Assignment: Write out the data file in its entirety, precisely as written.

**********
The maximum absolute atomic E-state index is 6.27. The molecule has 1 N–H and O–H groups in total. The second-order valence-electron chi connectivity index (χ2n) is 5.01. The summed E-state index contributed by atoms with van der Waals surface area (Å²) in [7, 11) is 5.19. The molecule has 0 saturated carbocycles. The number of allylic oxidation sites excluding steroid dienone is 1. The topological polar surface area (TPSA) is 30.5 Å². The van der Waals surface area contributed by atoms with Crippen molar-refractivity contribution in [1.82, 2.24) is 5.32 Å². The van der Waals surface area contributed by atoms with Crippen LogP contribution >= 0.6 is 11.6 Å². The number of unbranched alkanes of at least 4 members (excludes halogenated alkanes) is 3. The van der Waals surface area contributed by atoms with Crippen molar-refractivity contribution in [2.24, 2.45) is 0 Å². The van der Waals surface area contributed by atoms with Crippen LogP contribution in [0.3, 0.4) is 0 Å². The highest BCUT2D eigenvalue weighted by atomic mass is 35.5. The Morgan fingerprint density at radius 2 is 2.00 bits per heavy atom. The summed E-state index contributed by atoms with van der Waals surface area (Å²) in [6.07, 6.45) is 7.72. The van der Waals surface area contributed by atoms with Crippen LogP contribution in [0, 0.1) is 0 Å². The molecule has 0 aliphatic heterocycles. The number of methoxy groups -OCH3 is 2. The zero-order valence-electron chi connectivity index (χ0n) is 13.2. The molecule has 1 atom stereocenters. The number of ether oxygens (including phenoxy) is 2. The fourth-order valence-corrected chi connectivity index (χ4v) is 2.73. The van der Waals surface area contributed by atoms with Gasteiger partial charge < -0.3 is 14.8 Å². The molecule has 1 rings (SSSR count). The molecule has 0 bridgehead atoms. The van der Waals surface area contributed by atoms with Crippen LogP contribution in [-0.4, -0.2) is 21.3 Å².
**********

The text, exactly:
The maximum absolute atomic E-state index is 6.27. The molecule has 1 N–H and O–H groups in total. The second-order valence-electron chi connectivity index (χ2n) is 5.01. The summed E-state index contributed by atoms with van der Waals surface area (Å²) in [7, 11) is 5.19. The molecule has 0 saturated carbocycles. The number of allylic oxidation sites excluding steroid dienone is 1. The topological polar surface area (TPSA) is 30.5 Å². The van der Waals surface area contributed by atoms with Crippen molar-refractivity contribution in [1.82, 2.24) is 5.32 Å². The van der Waals surface area contributed by atoms with Crippen LogP contribution >= 0.6 is 11.6 Å². The number of unbranched alkanes of at least 4 members (excludes halogenated alkanes) is 3. The van der Waals surface area contributed by atoms with Crippen molar-refractivity contribution in [2.24, 2.45) is 0 Å². The van der Waals surface area contributed by atoms with Crippen LogP contribution in [0.3, 0.4) is 0 Å². The highest BCUT2D eigenvalue weighted by atomic mass is 35.5. The Morgan fingerprint density at radius 2 is 2.00 bits per heavy atom. The summed E-state index contributed by atoms with van der Waals surface area (Å²) in [6.07, 6.45) is 7.72. The van der Waals surface area contributed by atoms with Crippen LogP contribution in [0, 0.1) is 0 Å². The molecule has 0 aliphatic heterocycles. The number of methoxy groups -OCH3 is 2. The zero-order valence-electron chi connectivity index (χ0n) is 13.2. The molecule has 1 atom stereocenters. The number of ether oxygens (including phenoxy) is 2. The fourth-order valence-corrected chi connectivity index (χ4v) is 2.73. The van der Waals surface area contributed by atoms with Gasteiger partial charge < -0.3 is 14.8 Å². The molecule has 1 rings (SSSR count). The molecule has 0 bridgehead atoms. The van der Waals surface area contributed by atoms with Crippen LogP contribution in [-0.4, -0.2) is 21.3 Å².